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Responding Too Quickly to Data Breaches Can Cost

March 31, 2011
by Jennifer Prestigiacomo
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Ponemon Institute study shows that haste indeed makes waste

For the fifth year in a row data breaches grew more costly, coming with an average organizational price tag of $7.2 million, according to the recent “2010 Annual Study: U.S. Cost of a Data Breach” report from the Traverse City, Mich.-based Ponemon Institute. And those organizations that acted too quickly before doing due diligence, were further financially penalized. In this annual benchmark study, a total of 51 organizations, 8 percent which were healthcare organizations, were analyzed.

The report shows for the first time that across industry sectors, malicious or criminal attacks are the most expensive cause of data breaches and not the least common one. Larry Ponemon, Ph.D., chairman and founder of the Ponemon Institute, notes that in the last couple of years many healthcare data breaches involved a disgruntled employee or a malicious insider. As Ponemon points out, there’s extreme value in a patient’s health record, a “crown jewel of personal information,” which is why medical identity theft is so attractive.

High Costs of Breaches
The cost per breached medical record incident climbed to $301 million in 2010 from $294 million in 2009, and compared with other industries, healthcare was one of the most expensive. “When you think about the value of an individual who basically decides that they are not going to continue a relationship because they lose confidence in the organization, the lifetime value of that individual can be enormous,” explains Ponemon.

For the third straight year, direct costs account for a larger proportion of overall data breach costs, of which abnormal churn, or turnover of customers, after data breaches appears to be the dominant factor in the data breach cost. Similarly, healthcare and the pharmaceutical industry had one of the highest customer turnover/business losses rate at 7 percent and 8 percent, respectively, while the average customer turnover rate post- breach across all studied organizations was 4 percent. Most patients have high expectations that their healthcare organizations will be faithful stewards of their personal health information, says Ponemon, which makes a healthcare breach that more devastating and resulting in churn.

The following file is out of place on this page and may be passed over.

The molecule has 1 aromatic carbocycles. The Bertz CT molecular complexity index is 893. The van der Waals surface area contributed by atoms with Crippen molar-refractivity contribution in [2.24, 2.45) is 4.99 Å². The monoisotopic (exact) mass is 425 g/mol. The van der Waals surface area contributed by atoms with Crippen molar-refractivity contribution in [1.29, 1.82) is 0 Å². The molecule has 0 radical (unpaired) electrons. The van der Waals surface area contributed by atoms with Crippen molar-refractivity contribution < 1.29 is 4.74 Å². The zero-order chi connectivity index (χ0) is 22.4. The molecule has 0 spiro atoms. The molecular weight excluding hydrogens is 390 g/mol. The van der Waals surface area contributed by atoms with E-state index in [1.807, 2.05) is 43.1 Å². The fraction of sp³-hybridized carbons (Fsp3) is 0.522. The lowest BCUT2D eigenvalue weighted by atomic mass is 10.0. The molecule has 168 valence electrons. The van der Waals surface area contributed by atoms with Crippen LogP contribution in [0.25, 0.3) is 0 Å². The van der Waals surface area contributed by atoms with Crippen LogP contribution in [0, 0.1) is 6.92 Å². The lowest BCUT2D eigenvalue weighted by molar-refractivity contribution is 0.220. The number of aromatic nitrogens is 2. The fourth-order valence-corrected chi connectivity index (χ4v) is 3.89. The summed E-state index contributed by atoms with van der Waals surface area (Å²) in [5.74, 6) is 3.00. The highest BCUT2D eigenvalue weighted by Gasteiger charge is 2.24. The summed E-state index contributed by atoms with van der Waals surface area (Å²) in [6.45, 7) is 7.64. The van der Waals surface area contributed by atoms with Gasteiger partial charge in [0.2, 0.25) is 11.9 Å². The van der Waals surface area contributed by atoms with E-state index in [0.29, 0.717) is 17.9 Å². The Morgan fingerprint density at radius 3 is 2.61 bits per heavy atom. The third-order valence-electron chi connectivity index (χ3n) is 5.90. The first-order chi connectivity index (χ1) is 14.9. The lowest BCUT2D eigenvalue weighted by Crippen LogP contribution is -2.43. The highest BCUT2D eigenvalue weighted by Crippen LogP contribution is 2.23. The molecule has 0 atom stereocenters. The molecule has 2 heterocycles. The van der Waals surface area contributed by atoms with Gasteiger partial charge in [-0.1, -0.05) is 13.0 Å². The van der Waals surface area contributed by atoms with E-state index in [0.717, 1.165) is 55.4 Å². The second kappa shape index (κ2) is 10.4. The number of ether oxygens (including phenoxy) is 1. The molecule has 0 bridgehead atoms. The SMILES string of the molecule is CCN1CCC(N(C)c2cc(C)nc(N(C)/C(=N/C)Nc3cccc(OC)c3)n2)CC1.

The study also points out for the second year in a row that those organizations that respond more rapidly to data breaches paid significantly higher costs as a result. Ponemon notes that regulations stemming from the Health Information Technology for Economic and Clinical Health (HITECH) Act and healthcare organizations’ intention of quickly notifying patients of a breach are laudable, but the execution of identifying the patients with breached records can sometimes be sloppy. He remembers last year an organization that initially notified 38,000 data breach victims of their compromised information, and later through additional forensics, concluded there were only about 8,000 records breached.

Minimizing a Breach
Ponemon notes there is no magic bullet for CIOs to combat data breaches, but IT leadership can preemptively create policies and procedures to minimize the repercussions of a breach. “What you can do to anticipate the breach is have the processes in place to reduce its costs,” he says. “In other words have forensics and detection capabilities, deploy data loss prevention tools, make sure that data is encrypted properly—these things will not stop data breach, but they will lower the harm to the individual and [minimize] the impact to [the hospital’s] reputation.”

Ponemon notes that this year more organizations across all industries are spending resources on data security. He recommends healthcare institutions spend these funds on data loss prevention tools, which are not generally common in healthcare. Also organizations need to offer end-to-end encryption, especially as clinicians view more clinical information on mobile devices like tablets and smartphones. “I think if there is one area of great consequence in healthcare, it’s around insecure or unstable endpoints,” he says. “The more that we control that, the harm to the individual will be less.”

Another tool IT departments can implement for additional security is single sign-on, Ponemon says. Physicians, like other users, don’t like to remember a lot of passwords, he says, and a single sign-on can increase efficiency of securing information systems in an organization.